Benjamin Maslin, Lawrence Lipana, Brandon Roth, Gopal Kodumudi and Nalini Vadivelu Pages 67 - 73 ( 7 )
Background: Ketorolac use has significantly expanded for postoperative pain management since it first became available in the United States, primarily due to well established effects on patient pain scores and its ability to reduce perioperative opioid requirements. As an inhibitor of cyclooxygenase, ketorolac use has raised clinical concern including particular controversy regarding its potential effects on bone healing, postoperative kidney function and perioperative bleeding.Objective: To review the supporting data from clinical studies addressing the safety of ketorolac use for postoperative pain. Method: This review highlights the most up-to-date research from clinical trials as well as from retrospective studies and meta-analyses regarding the effects of perioperative use of ketorolac on bone healing, kidney function and blood loss. Results: Based on the most up-to-date literature, ketorolac in normal doses has been demonstrated to be safe with respect to bone healing. In patients with normal kidney function, numerous studies have established the safety of Ketorolac; however other studies have raised safety concerns in patients with comorbid kidney, heart and liver disease. While there is evidence that ketorolac may cause prolonged bleeding time and may be associated with increased postoperative blood loss after tonsillectomy, large scale prospective randomized controlled trials and subsequent meta-analyses have failed to establish an association of ketorolac use and perioperative blood loss. Conclusion: Perioperative administration of ketorolac has been demonstrated to be safe and effective in healthy patients and is particularly beneficial as an opioid-sparing agent in vulnerable patient groups. However, in certain surgical and medical contexts, proper patient selection based on the multidisciplinary collaboration between perioperative clinician specialists will optimize patient safety and pain management outcomes.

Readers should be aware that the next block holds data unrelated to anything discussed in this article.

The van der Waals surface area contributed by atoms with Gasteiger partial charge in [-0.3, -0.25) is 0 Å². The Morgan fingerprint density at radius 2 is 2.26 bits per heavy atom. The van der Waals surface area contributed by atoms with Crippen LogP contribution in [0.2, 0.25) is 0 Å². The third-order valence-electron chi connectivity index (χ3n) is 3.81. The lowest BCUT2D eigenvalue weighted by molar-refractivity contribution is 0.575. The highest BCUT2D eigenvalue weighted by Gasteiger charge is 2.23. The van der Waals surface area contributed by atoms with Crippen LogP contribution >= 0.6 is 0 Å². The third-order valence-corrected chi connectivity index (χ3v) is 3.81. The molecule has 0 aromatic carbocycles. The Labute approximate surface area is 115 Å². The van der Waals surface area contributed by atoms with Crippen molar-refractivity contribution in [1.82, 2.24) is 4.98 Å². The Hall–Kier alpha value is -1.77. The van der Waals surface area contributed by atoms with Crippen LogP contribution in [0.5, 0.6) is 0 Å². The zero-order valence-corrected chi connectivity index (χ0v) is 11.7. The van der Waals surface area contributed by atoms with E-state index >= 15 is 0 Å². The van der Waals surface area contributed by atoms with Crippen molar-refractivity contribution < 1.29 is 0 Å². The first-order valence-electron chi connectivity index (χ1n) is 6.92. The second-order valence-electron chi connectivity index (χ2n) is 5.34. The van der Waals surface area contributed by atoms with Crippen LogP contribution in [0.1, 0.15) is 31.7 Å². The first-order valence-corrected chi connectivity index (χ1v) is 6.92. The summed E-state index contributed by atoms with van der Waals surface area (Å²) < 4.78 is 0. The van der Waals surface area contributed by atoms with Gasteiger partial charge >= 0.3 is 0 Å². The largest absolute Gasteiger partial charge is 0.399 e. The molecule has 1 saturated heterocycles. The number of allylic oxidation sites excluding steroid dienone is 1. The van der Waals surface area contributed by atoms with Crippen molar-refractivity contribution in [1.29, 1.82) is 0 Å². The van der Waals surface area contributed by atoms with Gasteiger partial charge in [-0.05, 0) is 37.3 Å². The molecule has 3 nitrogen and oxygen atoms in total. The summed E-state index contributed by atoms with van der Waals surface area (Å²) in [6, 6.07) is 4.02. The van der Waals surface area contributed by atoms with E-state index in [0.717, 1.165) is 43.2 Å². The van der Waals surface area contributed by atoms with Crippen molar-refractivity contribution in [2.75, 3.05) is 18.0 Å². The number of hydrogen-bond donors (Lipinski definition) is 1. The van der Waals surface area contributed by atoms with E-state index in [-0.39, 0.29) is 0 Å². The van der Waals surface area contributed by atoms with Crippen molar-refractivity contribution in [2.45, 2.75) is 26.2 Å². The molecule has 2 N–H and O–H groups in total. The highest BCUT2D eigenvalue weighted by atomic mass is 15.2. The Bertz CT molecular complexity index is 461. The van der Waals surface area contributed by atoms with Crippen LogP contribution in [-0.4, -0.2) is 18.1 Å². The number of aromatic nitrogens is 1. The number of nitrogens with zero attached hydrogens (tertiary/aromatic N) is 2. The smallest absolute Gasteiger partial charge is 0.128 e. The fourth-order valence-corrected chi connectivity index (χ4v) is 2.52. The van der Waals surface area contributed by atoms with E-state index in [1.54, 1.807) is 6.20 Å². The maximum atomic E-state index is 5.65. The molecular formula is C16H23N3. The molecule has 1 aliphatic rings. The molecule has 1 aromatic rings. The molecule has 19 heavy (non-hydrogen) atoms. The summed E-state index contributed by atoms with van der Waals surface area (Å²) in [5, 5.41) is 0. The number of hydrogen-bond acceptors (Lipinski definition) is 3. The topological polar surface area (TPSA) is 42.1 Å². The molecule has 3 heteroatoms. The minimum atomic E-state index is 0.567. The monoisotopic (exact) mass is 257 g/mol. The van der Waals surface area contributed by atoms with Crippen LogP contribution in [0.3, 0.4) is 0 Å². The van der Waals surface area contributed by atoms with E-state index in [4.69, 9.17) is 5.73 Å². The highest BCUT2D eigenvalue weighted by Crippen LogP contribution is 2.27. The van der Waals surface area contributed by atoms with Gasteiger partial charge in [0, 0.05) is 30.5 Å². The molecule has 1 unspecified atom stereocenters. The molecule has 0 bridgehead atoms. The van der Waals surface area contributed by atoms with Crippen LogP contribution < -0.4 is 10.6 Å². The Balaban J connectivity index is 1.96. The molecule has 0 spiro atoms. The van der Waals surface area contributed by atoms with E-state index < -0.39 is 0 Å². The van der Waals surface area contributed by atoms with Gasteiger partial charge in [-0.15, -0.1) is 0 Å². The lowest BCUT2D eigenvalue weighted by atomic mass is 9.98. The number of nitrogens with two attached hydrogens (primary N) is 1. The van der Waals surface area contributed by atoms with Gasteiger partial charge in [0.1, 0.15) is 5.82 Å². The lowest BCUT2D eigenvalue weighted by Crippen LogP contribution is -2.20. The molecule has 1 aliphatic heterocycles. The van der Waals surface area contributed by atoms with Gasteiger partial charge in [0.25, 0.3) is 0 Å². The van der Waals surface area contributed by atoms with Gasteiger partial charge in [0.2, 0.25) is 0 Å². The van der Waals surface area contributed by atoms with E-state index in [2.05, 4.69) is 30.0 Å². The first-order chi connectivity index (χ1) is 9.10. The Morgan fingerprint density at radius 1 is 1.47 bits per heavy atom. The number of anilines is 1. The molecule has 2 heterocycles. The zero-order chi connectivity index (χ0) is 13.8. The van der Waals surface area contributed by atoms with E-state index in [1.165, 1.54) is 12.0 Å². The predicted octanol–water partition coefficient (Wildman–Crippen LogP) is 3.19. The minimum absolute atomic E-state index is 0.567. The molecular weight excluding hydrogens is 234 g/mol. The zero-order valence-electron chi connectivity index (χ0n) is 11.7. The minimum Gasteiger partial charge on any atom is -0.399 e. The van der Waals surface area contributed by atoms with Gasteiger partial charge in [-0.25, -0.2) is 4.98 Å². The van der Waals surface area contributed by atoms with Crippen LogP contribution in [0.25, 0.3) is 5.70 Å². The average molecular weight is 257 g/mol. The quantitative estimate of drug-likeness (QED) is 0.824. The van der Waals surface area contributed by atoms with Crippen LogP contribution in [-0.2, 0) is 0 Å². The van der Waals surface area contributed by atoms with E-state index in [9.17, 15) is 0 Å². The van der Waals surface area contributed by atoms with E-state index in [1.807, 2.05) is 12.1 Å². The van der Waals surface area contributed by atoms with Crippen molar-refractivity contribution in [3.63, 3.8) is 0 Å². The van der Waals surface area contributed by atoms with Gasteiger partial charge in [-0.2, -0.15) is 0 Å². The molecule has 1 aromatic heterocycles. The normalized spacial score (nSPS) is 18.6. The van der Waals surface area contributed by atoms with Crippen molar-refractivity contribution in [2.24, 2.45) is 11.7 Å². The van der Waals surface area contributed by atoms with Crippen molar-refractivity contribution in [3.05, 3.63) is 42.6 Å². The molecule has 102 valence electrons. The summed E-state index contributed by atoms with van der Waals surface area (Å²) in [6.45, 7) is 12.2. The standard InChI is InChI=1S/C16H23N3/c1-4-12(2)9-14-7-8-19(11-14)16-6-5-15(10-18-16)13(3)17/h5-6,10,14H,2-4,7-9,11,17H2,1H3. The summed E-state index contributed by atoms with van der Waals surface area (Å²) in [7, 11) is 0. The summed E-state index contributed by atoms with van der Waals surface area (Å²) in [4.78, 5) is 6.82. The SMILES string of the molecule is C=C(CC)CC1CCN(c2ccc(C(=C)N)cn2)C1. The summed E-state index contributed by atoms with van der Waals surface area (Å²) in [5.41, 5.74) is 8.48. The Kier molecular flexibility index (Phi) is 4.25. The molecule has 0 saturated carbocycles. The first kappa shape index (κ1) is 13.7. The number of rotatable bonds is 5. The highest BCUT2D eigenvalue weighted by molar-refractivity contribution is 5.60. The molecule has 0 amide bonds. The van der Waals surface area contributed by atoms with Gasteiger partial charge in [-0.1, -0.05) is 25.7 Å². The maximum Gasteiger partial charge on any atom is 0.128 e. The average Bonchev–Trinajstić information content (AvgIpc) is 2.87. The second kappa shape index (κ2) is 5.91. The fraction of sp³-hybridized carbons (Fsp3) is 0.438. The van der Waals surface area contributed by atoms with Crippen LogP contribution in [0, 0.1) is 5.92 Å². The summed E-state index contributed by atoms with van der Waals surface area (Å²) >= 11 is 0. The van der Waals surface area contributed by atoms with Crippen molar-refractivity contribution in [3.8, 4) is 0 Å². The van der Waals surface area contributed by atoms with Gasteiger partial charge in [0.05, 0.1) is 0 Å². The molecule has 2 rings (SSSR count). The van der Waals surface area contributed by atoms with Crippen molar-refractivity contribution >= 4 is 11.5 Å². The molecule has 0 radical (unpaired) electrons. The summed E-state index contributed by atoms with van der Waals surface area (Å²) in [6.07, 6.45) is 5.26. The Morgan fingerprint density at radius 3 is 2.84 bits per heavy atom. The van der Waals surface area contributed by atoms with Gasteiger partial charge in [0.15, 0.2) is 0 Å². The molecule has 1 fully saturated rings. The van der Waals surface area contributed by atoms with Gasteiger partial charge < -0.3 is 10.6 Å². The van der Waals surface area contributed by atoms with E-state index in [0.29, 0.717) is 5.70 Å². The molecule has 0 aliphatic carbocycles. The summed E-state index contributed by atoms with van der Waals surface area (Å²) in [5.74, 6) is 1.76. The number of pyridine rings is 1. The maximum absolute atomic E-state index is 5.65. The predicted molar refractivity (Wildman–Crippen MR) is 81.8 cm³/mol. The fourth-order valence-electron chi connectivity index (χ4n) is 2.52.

Ketorolac, postoperative pain, toradol, non-steroid anti-inflammatory drug.
Yale University School of Medicine - Anesthesiology, New Haven, CT